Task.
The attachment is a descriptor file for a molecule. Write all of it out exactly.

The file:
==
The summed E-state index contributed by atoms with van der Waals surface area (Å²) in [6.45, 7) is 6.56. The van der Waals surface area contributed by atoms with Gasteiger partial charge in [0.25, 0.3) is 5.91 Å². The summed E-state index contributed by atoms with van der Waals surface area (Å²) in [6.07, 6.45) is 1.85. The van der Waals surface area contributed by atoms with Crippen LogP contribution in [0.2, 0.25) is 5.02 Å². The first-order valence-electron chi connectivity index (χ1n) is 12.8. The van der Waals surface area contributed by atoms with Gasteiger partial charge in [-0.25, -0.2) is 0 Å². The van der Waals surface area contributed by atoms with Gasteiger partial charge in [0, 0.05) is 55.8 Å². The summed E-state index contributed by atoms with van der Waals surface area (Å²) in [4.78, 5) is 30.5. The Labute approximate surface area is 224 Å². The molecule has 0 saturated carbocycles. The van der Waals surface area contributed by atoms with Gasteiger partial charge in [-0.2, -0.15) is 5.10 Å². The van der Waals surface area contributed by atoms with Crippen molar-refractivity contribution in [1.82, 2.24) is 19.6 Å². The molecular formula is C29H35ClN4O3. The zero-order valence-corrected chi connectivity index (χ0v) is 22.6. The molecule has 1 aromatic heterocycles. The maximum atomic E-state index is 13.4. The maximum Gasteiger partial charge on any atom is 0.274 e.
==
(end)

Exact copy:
The summed E-state index contributed by atoms with van der Waals surface area (Å²) in [6.45, 7) is 6.56. The van der Waals surface area contributed by atoms with Gasteiger partial charge in [0.25, 0.3) is 5.91 Å². The summed E-state index contributed by atoms with van der Waals surface area (Å²) in [6.07, 6.45) is 1.85. The van der Waals surface area contributed by atoms with Crippen LogP contribution in [0.2, 0.25) is 5.02 Å². The first-order valence-electron chi connectivity index (χ1n) is 12.8. The van der Waals surface area contributed by atoms with Gasteiger partial charge in [-0.25, -0.2) is 0 Å². The van der Waals surface area contributed by atoms with Gasteiger partial charge in [0, 0.05) is 55.8 Å². The summed E-state index contributed by atoms with van der Waals surface area (Å²) in [4.78, 5) is 30.5. The Labute approximate surface area is 224 Å². The molecule has 0 saturated carbocycles. The van der Waals surface area contributed by atoms with Gasteiger partial charge in [-0.2, -0.15) is 5.10 Å². The van der Waals surface area contributed by atoms with Crippen molar-refractivity contribution in [1.82, 2.24) is 19.6 Å². The molecular formula is C29H35ClN4O3. The zero-order valence-corrected chi connectivity index (χ0v) is 22.6. The molecule has 1 aromatic heterocycles. The maximum atomic E-state index is 13.4. The maximum Gasteiger partial charge on any atom is 0.274 e.